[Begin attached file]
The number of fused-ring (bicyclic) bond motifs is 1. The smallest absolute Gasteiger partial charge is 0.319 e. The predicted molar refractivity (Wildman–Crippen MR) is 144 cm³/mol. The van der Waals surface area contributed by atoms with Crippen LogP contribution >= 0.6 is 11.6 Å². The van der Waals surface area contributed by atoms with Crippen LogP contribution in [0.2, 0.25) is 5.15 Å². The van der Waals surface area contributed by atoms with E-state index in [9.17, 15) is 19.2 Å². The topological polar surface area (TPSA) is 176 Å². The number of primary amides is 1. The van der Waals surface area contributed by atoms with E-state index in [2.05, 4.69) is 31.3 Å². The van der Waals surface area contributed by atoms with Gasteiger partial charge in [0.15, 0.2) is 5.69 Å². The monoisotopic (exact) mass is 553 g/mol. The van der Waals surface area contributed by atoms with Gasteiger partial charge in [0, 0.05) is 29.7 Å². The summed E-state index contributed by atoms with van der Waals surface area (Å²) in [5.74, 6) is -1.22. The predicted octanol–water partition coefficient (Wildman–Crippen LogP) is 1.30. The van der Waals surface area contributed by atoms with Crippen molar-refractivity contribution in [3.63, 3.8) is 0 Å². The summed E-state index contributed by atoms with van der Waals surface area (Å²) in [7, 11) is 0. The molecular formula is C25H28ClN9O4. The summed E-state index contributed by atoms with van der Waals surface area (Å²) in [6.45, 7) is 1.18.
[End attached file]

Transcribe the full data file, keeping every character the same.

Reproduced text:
The number of fused-ring (bicyclic) bond motifs is 1. The smallest absolute Gasteiger partial charge is 0.319 e. The predicted molar refractivity (Wildman–Crippen MR) is 144 cm³/mol. The van der Waals surface area contributed by atoms with Crippen LogP contribution >= 0.6 is 11.6 Å². The van der Waals surface area contributed by atoms with Crippen LogP contribution in [0.2, 0.25) is 5.15 Å². The van der Waals surface area contributed by atoms with E-state index in [9.17, 15) is 19.2 Å². The topological polar surface area (TPSA) is 176 Å². The number of primary amides is 1. The van der Waals surface area contributed by atoms with E-state index in [2.05, 4.69) is 31.3 Å². The van der Waals surface area contributed by atoms with Gasteiger partial charge in [0.15, 0.2) is 5.69 Å². The monoisotopic (exact) mass is 553 g/mol. The van der Waals surface area contributed by atoms with Gasteiger partial charge in [0, 0.05) is 29.7 Å². The summed E-state index contributed by atoms with van der Waals surface area (Å²) in [5.74, 6) is -1.22. The predicted octanol–water partition coefficient (Wildman–Crippen LogP) is 1.30. The van der Waals surface area contributed by atoms with Crippen molar-refractivity contribution in [3.63, 3.8) is 0 Å². The summed E-state index contributed by atoms with van der Waals surface area (Å²) in [7, 11) is 0. The molecular formula is C25H28ClN9O4. The summed E-state index contributed by atoms with van der Waals surface area (Å²) in [6.45, 7) is 1.18.